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Economy , Investing , US Markets

Commercial Real Estate: Here’s What Elliott Waves Signal

“Long term problems for cities everywhere are likely”

by Bob Stokes
Updated: October 25, 2022

Skyscrapers! Elevators with smartly dressed people zooming to the umpteenth floor to take their places in smartly appointed offices.

All that glitz of commercial real estate generally comes with a very high price tag.

However, after the pandemic-induced crash and the swift post-pandemic recovery, there are indications that those price tags are again headed for markdowns.

For one thing, the work-at-home trend which kicked off in a big way during the pandemic has not done commercial property developers and investors any favors.

This is a conclusion from a joint study by Columbia University and New York University:

"[R]emote work will cut 28%, or $456 billion from the value of offices across the U.S."

Bloomberg says about 10% of that will be in New York City.

It would not be surprising if commercial property values tumbled even further than the joint study projects -- as a years-long Elliott wave pattern indeed suggests.

Here's a chart and commentary from our October Elliott Wave Financial Forecast:


The Green Street Commercial Property Price Index peaked in May and declined in each of the last four months, as shown on this chart. The five-wave form of the rise from 1998 suggests a larger and longer decline, as do new workplace arrangements... Long term problems for cities everywhere are likely as most cities plan to deal with the excess by converting office space to residential housing.

And, speaking of residential real estate, these headlines give you a good idea of what's going on:

  • US housing market in 'free fall' as builder confidence suffers 'disastrous' drop (New York Post, Oct. 18)
  • U.S. housing market to see the second-biggest home price decline since the Great Depression (Fortune, Oct. 3)
  • Home prices decelerating by record amount (Bankrate, Sept. 28)

Also, home purchase cancellations have jumped in the past few months.

Keep in mind this quote from Robert Prechter's Last Chance to Conquer the Crash:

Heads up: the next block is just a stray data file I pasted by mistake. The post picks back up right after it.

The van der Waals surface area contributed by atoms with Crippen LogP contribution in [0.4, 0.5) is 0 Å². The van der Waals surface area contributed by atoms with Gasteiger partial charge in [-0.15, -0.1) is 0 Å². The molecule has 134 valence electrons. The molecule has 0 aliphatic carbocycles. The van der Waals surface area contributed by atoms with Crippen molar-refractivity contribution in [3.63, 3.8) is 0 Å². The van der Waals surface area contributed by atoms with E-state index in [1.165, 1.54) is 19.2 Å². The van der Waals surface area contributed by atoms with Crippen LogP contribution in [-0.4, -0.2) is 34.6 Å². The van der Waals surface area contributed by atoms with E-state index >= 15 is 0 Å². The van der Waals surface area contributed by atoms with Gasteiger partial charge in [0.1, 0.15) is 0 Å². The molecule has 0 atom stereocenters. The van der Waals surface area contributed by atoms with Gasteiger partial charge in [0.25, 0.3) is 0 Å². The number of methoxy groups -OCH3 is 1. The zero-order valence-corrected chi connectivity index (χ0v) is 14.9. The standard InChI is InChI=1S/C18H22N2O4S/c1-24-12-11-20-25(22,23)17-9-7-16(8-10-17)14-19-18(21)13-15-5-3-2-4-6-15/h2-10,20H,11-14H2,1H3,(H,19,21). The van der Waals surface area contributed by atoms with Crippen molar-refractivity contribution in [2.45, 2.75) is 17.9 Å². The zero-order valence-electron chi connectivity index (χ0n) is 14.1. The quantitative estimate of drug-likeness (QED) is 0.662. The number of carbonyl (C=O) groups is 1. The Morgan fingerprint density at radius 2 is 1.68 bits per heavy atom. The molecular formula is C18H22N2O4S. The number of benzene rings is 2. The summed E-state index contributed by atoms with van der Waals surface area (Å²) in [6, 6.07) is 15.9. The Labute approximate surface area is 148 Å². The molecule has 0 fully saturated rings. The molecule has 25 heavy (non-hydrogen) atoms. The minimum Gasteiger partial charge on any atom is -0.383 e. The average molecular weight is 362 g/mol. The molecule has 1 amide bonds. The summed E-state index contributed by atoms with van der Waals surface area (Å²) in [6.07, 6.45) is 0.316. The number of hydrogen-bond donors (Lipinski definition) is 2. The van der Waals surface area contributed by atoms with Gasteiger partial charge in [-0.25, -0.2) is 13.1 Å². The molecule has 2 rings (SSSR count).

The next wave down in real estate prices will be even deeper and more prolonged than that of 2006-2012.

Get our detailed forecast for major U.S. financial markets, as well as the economy, by following the link below.

Yes, Today’s Bear Market Does Have a “Comparable Precedent”

The just-published October Elliott Wave Theorist -- part of our flagship Financial Forecast Service -- goes into detail about this precedent.

As the new Theorist notes:

"The durations of the opening waves of this bear market have matched those in the early months of..."

The Theorist goes on to mention that "comparable" bear market, describes the similarity and adds:

"The timing of this scenario would be quite devious."

Read the new Theorist's complete analysis -- plus, get our near-, intermediate and long-term forecast for the U.S. stock market by following the link below.

Financial Forecast Service


All month long, Financial Forecast Service helps you stay ahead of the waves in the U.S. markets on the timeframes that matter the most. FFS covers the stock indexes, bonds, gold, silver, the U.S. dollar, as well as market psychology and cultural trends. It is our most popular service.

Comprises the monthly Elliott Wave Financial Forecast, 3x-per-week Short Term Update and at least 12x-per-year Elliott Wave Theorist.

The Treasury Bond: We Forecast the Turn From a 12-Year Low (plus what followed)

October 2022 saw a huge turn in Treasury Bonds. The turbulence since then includes the banking sector crisis. See our forecast on the day of this pivotal juncture -- plus what exactly what our Short Term Update has said in the time since.

Wheat Had the Ultimate Bullish Boost – War! So Why Did It Go Bust Instead?

When Russia invaded Ukraine, news stories said "no end in sight" to the spike in wheat prices. Yet prices soon went bust. Why? See the contrary chart and commentary we showed Commodity Pro Service subscribers.


PTPC: The Stock Market is Riskier Than Economists Realized

Everyone knows financial markets are risky. But just how risky are they? Economists thought they knew, but it turns out that they had underestimated market risk by several orders of magnitude. Discover why and learn about a perspective that can help you get a better grasp on risks in the markets and everyday life.